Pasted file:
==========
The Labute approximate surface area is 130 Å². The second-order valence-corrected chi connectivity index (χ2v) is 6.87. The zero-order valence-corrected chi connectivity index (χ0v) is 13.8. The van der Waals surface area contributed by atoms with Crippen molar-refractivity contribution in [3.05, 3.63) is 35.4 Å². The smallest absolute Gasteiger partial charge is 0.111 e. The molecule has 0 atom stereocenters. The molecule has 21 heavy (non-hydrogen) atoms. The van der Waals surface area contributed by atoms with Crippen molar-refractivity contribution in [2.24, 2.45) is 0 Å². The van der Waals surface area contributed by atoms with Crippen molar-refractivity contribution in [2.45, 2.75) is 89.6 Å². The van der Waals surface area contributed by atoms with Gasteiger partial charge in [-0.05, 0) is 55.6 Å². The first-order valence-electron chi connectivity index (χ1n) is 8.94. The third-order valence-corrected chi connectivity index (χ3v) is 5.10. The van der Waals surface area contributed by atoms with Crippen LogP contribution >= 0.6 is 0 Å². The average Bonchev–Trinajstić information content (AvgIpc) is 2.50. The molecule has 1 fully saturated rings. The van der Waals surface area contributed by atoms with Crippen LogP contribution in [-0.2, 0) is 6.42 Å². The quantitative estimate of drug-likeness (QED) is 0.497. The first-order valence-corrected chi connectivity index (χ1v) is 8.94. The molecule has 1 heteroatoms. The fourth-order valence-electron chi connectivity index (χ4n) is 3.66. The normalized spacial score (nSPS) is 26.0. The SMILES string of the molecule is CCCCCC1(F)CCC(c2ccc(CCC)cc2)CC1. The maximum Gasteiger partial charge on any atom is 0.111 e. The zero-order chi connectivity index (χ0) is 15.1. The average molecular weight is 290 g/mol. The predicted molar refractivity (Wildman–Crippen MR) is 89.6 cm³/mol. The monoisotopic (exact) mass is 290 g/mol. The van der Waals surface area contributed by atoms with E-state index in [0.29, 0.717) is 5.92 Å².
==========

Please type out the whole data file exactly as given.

The Labute approximate surface area is 130 Å². The second-order valence-corrected chi connectivity index (χ2v) is 6.87. The zero-order valence-corrected chi connectivity index (χ0v) is 13.8. The van der Waals surface area contributed by atoms with Crippen molar-refractivity contribution in [3.05, 3.63) is 35.4 Å². The smallest absolute Gasteiger partial charge is 0.111 e. The molecule has 0 atom stereocenters. The molecule has 21 heavy (non-hydrogen) atoms. The van der Waals surface area contributed by atoms with Crippen molar-refractivity contribution in [2.24, 2.45) is 0 Å². The van der Waals surface area contributed by atoms with Crippen molar-refractivity contribution in [2.45, 2.75) is 89.6 Å². The van der Waals surface area contributed by atoms with Gasteiger partial charge in [-0.05, 0) is 55.6 Å². The first-order valence-electron chi connectivity index (χ1n) is 8.94. The third-order valence-corrected chi connectivity index (χ3v) is 5.10. The van der Waals surface area contributed by atoms with Crippen LogP contribution >= 0.6 is 0 Å². The average Bonchev–Trinajstić information content (AvgIpc) is 2.50. The molecule has 1 fully saturated rings. The van der Waals surface area contributed by atoms with Crippen LogP contribution in [-0.2, 0) is 6.42 Å². The quantitative estimate of drug-likeness (QED) is 0.497. The first-order valence-corrected chi connectivity index (χ1v) is 8.94. The molecule has 1 heteroatoms. The fourth-order valence-electron chi connectivity index (χ4n) is 3.66. The normalized spacial score (nSPS) is 26.0. The SMILES string of the molecule is CCCCCC1(F)CCC(c2ccc(CCC)cc2)CC1. The maximum Gasteiger partial charge on any atom is 0.111 e. The zero-order chi connectivity index (χ0) is 15.1. The average molecular weight is 290 g/mol. The predicted molar refractivity (Wildman–Crippen MR) is 89.6 cm³/mol. The monoisotopic (exact) mass is 290 g/mol. The van der Waals surface area contributed by atoms with E-state index in [0.29, 0.717) is 5.92 Å².